Home Forums General Technical Help fRONT WHEEL DRUM BINDING.

This topic contains 8 replies, has 5 voices, and was last updated by  brianw 3 weeks ago.

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  • #64120

    Denman Ken
    Participant
    Club Member

    My Anglia delux 1964 was off the road in storage for almost 30 years. I then spent some time working on the car and it was only some two years ago it was back on the road. I noticed that the drivers side wheel was very stiff to turn by hand when jacked up. But nevertheless I used the vehicle from time to time. The stiffness in the wheel being always present. I have only done some 300 miles since it was back on the road. Recently, i decided to check what was causing the stiffness/binding of the front wheel. On removing the drum I decided to renew the brake pistons and shoes. However, after replacing the wheel the binding and stiffness to turn the wheel was still present. To try and eliminate the possible causes I removed the passenger side wheel drum and put the drivers side drum in its place and the drum rotated freely on this wheel. I then put the passengers side drum on the driver wheel but again heavy stiffness was experienced in turning the wheel by hand. I then removed the brake shoes off the passenger wheel and the drum turned freely. It is only when the shoes are on the wheel that the heavy stiffness occurs. Please note the hubb bearings are in good condition and the shoes were centralised and adjusted to their lowest position but the binding remains. I would be most grateful if anyone can suggest the cause of this problem and what course of action I should take to remedy the problem. Many thanks ken

    #64121

    JAN
    Participant

    Either: (I) the shoes are over-adjusted; or (ii) one or both wheel cylinders are partially seized not allowing the shoe to pull away from the drum; or the pull off springs are weak so not pulling the shoes away from the drum (Unlikely).

    The drum itself won’t cause it.

    #64129

    Denman Ken
    Participant
    Club Member

    Thank you Jen for your suggestions. The wheel cylinders are new and I can see that the cylinders are fully compressed. The springs are very strong as i get difficulty in stretching them to get the shoes on and off. The drum rotates freely with no shoes on the passenger wheel but is very stiff to rotate with the shoes on. I am stumped at this stage and wonder if the shaft is bent and this being highlighted when the shoes are on!! It is not obvious that the shaft is bent and I certainly have not had an incident to cause this. I have checked if the cylinders are correctly placed but note they can only go in one position. Any further suggestions please!! Many thanks ken

    #64132

    peteleo
    Participant

    You mentioned that you replaced the shoes. Are these reconditioned ? It may be that the linings are too thick.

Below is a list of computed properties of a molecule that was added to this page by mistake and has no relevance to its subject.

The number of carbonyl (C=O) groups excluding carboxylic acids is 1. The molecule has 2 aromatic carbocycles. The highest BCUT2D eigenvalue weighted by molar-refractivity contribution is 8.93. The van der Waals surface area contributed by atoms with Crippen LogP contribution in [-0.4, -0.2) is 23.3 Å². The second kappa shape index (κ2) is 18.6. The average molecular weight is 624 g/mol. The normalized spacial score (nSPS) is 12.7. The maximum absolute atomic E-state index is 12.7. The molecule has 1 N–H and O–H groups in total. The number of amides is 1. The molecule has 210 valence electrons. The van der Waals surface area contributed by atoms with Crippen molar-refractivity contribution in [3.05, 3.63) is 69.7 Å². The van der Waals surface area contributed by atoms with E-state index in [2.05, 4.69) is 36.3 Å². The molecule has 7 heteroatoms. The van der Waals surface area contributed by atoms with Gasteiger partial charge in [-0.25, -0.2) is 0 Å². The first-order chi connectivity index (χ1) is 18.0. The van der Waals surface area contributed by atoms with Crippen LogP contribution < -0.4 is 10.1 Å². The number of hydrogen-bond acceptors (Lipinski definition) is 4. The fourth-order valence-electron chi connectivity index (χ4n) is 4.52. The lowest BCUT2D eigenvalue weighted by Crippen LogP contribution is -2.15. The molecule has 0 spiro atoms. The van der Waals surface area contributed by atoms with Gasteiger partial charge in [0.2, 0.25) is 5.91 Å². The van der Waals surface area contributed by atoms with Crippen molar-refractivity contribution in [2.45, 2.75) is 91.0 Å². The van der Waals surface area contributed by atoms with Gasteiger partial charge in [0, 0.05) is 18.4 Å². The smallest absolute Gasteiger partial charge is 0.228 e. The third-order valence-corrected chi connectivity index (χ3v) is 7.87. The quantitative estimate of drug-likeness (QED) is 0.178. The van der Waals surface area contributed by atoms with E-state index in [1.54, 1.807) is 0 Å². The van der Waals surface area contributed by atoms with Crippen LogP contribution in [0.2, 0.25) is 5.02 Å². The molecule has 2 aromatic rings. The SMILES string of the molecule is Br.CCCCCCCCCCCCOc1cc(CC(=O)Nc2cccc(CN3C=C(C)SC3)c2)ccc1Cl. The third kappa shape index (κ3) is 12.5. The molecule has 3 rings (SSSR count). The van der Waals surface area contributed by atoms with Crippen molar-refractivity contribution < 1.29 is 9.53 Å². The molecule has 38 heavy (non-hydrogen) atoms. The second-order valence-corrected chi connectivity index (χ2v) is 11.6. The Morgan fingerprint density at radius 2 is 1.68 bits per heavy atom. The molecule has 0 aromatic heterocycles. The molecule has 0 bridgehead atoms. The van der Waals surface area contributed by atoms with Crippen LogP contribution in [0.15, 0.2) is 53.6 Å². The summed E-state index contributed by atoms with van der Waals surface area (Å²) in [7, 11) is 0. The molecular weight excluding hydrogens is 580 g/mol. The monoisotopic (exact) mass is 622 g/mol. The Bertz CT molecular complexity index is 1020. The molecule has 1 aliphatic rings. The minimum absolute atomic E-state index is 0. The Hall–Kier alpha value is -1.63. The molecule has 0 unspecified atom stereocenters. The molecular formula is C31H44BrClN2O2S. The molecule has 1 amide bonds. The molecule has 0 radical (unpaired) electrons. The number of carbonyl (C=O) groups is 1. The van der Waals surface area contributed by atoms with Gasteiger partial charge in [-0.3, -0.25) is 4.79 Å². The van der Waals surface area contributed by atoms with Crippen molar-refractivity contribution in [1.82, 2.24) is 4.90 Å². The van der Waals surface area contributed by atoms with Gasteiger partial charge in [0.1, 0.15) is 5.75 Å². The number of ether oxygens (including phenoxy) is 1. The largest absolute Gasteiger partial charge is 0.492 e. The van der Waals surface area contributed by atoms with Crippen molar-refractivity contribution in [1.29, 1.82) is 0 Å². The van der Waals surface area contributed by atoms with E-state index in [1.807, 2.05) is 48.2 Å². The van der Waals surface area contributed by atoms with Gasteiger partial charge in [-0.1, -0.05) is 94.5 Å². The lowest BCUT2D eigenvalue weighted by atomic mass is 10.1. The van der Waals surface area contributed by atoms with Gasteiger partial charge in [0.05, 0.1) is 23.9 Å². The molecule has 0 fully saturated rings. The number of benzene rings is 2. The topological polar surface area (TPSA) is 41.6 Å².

#64133

    JAN
    Participant

    I’m wondering how you get the drum on and off in these circumstances?

    #64158

    member2617
    Participant

    Have you got the right shoe springs?

    #64159

    JAN
    Participant

    The thing is, if the shoes are binding against the drum, I can’t see how you could get the drum on past the tight shoes. Usually you wind the adjusters right back, fit the drum and then adjust so that the shoes are barely in contact. What happens if, with the drum on, you wind the adjusters right back? Does the drum rotate freely? If so then it’s a matter of shoe contact, either over-adjusted or the shoes not returning. If not you need to look elsewhere. A remote possibility is that the binding happens with the roadwheel on but not if it’s removed, suggesting the stub-axle bent upwards so the tyre binds on the strut. I have seen this.

    #64198

    Denman Ken
    Participant
    Club Member

    Thank you Jan and Peteleo for your replies. Taking all points raised into account I carried out a number of further tests on the binding wheel; (I nearly said Bl—y wheel). A friend suggested I put a little talc. powder on the inside of the drum and replace it on wheel and force a rotation on the wheel. This i did and then removed the drum (with difficulty) only to find the talc was evident on only one shoe. I removed this shoe, replaced the drum and as expected the drum turned freely on the shaft. As I had replaced both shoes and pistons a close inspection of these and comparing them to the originals, small differences were noticed; namely shoe was slightly different in that lining was thicker, the shoe seemed slightly longer and the adjusting pivot slightly positioned differently. It seemed that my replacement shoe and possibly piston also were slightly different all contributing to the the problems I encountered. The drivers side wheel did not give these problems with the new piston and shoes.
    I then took the ‘best shoe’ from those that had been replaced and put it on the wheel, replaced the drum and it spun freely on the shaft.
    Now to bleeding the brakes!!!
    Thank you again for your help
    Ken

    #64261

    brianw
    Participant
    Club Member

    Sounds like you have found the cause in this case. But worth sharing an other possible…… We once found a rubber brake hose that decayed internally transformed its self into a one way valve, locking the brake on.. Once it was disconnected at car end & straightened out , it merrily squirted brake fluid back out, over the owner!

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